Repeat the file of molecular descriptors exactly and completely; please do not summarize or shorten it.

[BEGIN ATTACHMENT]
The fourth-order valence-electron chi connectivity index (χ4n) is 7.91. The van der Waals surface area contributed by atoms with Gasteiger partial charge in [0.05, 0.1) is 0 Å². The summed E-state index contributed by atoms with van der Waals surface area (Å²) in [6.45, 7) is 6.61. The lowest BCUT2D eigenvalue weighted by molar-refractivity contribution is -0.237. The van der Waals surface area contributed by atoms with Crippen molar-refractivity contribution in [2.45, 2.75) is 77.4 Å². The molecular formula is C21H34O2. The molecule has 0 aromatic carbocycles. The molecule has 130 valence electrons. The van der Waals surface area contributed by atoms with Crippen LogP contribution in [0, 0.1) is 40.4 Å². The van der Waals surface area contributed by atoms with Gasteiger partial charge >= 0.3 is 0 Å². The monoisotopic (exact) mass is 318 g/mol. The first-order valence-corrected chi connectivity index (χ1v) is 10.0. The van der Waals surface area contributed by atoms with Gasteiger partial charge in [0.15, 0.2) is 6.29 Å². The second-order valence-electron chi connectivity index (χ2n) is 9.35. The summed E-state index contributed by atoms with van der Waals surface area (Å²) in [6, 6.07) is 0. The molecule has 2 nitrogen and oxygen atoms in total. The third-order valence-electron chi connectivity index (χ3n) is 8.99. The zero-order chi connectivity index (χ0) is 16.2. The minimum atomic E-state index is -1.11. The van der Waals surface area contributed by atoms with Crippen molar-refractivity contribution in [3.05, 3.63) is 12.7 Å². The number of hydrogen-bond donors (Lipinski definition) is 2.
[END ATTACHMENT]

The fourth-order valence-electron chi connectivity index (χ4n) is 7.91. The van der Waals surface area contributed by atoms with Gasteiger partial charge in [0.05, 0.1) is 0 Å². The summed E-state index contributed by atoms with van der Waals surface area (Å²) in [6.45, 7) is 6.61. The lowest BCUT2D eigenvalue weighted by molar-refractivity contribution is -0.237. The van der Waals surface area contributed by atoms with Crippen molar-refractivity contribution in [2.45, 2.75) is 77.4 Å². The molecular formula is C21H34O2. The molecule has 0 aromatic carbocycles. The molecule has 130 valence electrons. The van der Waals surface area contributed by atoms with Crippen LogP contribution in [0, 0.1) is 40.4 Å². The van der Waals surface area contributed by atoms with Gasteiger partial charge >= 0.3 is 0 Å². The monoisotopic (exact) mass is 318 g/mol. The first-order valence-corrected chi connectivity index (χ1v) is 10.0. The van der Waals surface area contributed by atoms with Gasteiger partial charge in [0.15, 0.2) is 6.29 Å². The second-order valence-electron chi connectivity index (χ2n) is 9.35. The summed E-state index contributed by atoms with van der Waals surface area (Å²) in [6, 6.07) is 0. The molecule has 2 nitrogen and oxygen atoms in total. The third-order valence-electron chi connectivity index (χ3n) is 8.99. The zero-order chi connectivity index (χ0) is 16.2. The minimum atomic E-state index is -1.11. The van der Waals surface area contributed by atoms with Crippen molar-refractivity contribution in [3.05, 3.63) is 12.7 Å². The number of hydrogen-bond donors (Lipinski definition) is 2.